The significance of cephalopod beaks as a research tool: An update

Xavier, José C. ORCID:; Golikov, Alexey V.; Queirós, José P.; Perales-Raya, Catalina; Rosas-Luis, Rigoberto; Abreu, José; Bello, Giambattista; Bustamante, Paco; Capaz, Juan C.; Dimkovikj, Valerie H.; González, Angel F.; Guímaro, Hugo; Guerra-Marrero, Airam; Gomes-Pereira, José N.; Hernández-Urcera, Jorge; Kubodera, Tsunemi; Laptikhovsky, Vladimir; Lefkaditou, Evgenia; Lishchenko, Fedor; Luna, Amanda; Liu, Bilin; Pierce, Graham J.; Pissarra, Vasco; Reveillac, Elodie; Romanov, Evgeny V.; Rosa, Rui; Roscian, Marjorie; Rose-Mann, Lisa; Rouget, Isabelle; Sánchez, Pilar; Sánchez-Márquez, Antoni; Seixas, Sónia; Souquet, Louise; Varela, Jaquelino; Vidal, Erica A. G.; Cherel, Yves. 2022 The significance of cephalopod beaks as a research tool: An update. Frontiers in Physiology, 13, 1038064. 30, pp.

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Copyright © 2022 Xavier, Golikov, Queirós, Perales-Raya, Rosas-Luis, Abreu, Bello, Bustamante, Capaz, Dimkovikj, González, Guímaro, Guerra-Marrero, Gomes-Pereira, Hernández-Urcera, Kubodera, Laptikhovsky, Lefkaditou, Lishchenko, Luna, Liu, Pierce, Pissarra, Reveillac, Romanov, Rosa, Roscian, Rose-Mann, Rouget, Sánchez, Sánchez-Márquez, Seixas, Souquet, Varela, Vidal and Cherel.
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The use of cephalopod beaks in ecological and population dynamics studies has allowed major advances of our knowledge on the role of cephalopods in marine ecosystems in the last 60 years. Since the 1960’s, with the pioneering research by Malcolm Clarke and colleagues, cephalopod beaks (also named jaws or mandibles) have been described to species level and their measurements have been shown to be related to cephalopod body size and mass, which permitted important information to be obtained on numerous biological and ecological aspects of cephalopods in marine ecosystems. In the last decade, a range of new techniques has been applied to cephalopod beaks, permitting new kinds of insight into cephalopod biology and ecology. The workshop on cephalopod beaks of the Cephalopod International Advisory Council Conference (Sesimbra, Portugal) in 2022 aimed to review the most recent scientific developments in this field and to identify future challenges, particularly in relation to taxonomy, age, growth, chemical composition (i.e., DNA, proteomics, stable isotopes, trace elements) and physical (i.e., structural) analyses. In terms of taxonomy, new techniques (e.g., 3D geometric morphometrics) for identifying cephalopods from their beaks are being developed with promising results, although the need for experts and reference collections of cephalopod beaks will continue. The use of beak microstructure for age and growth studies has been validated. Stable isotope analyses on beaks have proven to be an excellent technique to get valuable information on the ecology of cephalopods (namely habitat and trophic position). Trace element analyses is also possible using beaks, where concentrations are significantly lower than in other tissues (e.g., muscle, digestive gland, gills). Extracting DNA from beaks was only possible in one study so far. Protein analyses can also be made using cephalopod beaks. Future challenges in research using cephalopod beaks are also discussed.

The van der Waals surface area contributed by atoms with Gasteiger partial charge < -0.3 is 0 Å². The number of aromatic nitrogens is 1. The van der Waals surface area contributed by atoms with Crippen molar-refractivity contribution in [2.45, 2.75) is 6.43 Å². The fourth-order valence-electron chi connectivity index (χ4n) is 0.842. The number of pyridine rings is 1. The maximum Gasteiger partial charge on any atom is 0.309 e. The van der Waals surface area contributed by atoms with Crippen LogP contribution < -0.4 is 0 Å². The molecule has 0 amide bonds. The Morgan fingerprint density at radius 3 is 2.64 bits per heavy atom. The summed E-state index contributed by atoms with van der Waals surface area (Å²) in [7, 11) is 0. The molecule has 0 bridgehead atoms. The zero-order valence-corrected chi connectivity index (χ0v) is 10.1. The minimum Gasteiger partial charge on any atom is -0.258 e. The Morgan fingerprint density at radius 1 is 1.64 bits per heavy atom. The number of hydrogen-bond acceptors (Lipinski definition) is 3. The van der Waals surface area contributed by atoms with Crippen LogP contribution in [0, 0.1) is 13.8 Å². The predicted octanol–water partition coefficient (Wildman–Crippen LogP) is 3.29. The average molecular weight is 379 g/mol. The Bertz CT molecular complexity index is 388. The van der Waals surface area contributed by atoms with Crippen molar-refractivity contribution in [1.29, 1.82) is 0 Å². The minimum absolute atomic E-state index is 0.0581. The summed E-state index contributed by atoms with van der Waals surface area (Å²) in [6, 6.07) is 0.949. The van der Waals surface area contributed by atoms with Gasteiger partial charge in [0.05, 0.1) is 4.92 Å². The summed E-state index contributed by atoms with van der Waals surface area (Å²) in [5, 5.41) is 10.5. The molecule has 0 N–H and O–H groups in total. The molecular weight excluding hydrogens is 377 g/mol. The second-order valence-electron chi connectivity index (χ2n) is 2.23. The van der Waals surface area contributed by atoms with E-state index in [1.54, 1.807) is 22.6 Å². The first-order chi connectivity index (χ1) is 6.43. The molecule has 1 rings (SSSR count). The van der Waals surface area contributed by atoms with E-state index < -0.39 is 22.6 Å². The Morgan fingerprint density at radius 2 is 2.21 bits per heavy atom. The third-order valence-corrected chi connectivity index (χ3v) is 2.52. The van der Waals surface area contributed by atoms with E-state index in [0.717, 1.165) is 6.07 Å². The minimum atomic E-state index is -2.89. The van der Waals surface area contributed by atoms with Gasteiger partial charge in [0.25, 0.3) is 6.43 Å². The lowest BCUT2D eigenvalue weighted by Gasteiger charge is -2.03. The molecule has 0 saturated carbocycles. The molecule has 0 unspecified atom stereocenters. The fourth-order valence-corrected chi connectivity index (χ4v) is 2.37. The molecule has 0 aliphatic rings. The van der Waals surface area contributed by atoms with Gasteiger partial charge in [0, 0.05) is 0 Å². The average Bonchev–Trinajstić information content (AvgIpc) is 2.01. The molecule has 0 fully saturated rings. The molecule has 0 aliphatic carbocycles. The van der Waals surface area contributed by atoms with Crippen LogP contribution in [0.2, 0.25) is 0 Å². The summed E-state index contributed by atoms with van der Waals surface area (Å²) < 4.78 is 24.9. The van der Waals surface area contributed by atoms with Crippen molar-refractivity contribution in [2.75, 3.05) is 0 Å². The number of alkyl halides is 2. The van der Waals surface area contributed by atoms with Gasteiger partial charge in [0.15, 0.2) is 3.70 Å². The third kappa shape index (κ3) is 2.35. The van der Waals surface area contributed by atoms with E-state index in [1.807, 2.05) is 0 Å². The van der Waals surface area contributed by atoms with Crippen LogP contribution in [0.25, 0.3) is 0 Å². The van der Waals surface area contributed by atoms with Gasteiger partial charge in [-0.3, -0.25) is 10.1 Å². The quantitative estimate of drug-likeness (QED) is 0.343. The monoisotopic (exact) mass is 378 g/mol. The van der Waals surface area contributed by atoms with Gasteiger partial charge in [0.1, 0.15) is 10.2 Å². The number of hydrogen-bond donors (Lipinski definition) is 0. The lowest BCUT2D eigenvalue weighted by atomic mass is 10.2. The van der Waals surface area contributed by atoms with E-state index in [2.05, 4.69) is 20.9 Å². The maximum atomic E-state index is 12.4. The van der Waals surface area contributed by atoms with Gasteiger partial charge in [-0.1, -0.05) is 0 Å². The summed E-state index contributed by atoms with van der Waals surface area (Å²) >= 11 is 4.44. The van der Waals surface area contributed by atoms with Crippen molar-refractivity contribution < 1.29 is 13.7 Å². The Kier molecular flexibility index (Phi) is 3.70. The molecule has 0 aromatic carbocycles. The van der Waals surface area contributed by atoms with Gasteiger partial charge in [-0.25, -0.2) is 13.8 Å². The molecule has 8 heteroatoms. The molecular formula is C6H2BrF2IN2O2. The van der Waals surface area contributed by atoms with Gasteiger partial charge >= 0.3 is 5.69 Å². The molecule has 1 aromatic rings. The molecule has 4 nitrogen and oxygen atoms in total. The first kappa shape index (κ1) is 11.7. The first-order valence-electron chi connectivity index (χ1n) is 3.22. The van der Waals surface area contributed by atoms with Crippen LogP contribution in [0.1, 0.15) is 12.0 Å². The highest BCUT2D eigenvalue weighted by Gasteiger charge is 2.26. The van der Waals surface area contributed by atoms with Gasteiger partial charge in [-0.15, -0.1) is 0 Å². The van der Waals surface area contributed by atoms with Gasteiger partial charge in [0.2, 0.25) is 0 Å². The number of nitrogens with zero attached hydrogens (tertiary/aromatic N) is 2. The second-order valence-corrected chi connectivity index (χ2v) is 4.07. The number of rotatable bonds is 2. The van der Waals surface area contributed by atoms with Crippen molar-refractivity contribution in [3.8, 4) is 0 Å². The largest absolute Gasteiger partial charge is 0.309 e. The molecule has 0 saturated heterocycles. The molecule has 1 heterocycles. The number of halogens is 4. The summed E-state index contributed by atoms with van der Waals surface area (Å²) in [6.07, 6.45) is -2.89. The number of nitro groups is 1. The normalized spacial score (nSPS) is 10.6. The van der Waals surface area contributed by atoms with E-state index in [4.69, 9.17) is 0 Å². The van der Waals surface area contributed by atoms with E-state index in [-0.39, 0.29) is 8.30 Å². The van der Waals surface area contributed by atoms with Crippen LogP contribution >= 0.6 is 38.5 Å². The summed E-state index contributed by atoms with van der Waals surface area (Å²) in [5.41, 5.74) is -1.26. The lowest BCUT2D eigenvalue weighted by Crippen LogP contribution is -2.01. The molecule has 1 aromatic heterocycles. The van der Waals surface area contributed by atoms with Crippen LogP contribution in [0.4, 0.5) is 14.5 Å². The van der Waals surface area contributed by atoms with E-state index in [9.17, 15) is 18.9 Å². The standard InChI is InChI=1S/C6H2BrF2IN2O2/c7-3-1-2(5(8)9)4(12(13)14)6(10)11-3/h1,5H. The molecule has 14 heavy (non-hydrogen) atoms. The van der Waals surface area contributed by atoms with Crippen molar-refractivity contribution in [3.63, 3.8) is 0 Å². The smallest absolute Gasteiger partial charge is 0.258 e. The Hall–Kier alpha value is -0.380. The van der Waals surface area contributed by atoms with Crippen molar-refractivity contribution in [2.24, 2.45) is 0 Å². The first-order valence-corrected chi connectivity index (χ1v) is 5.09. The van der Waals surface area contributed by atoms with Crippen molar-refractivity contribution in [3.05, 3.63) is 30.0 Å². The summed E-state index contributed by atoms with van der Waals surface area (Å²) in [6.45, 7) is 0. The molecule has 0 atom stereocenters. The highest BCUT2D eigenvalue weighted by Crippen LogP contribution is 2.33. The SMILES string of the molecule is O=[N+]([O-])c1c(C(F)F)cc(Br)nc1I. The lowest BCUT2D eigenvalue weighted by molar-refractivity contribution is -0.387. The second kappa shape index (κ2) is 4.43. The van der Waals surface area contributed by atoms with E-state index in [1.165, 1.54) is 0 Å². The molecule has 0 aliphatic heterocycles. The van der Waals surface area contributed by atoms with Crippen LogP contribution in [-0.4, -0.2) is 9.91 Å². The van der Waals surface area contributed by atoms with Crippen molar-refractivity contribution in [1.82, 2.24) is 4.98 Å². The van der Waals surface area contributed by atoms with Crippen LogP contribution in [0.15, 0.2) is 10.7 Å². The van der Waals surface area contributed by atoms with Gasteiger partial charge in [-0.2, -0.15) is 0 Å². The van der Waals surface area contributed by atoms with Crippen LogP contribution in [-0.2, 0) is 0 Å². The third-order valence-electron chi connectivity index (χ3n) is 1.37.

Item Type: Publication - Article
Digital Object Identifier (DOI):
ISSN: 1664-042X
Additional Keywords: cephalopod ecology, beak taxonomy/composition/morphology/microstructure/paleontology, cephalopod trophic dynamics, cephalopod population dynamics, cephalopod ecotoxicology
Date made live: 22 Nov 2022 09:38 +0 (UTC)

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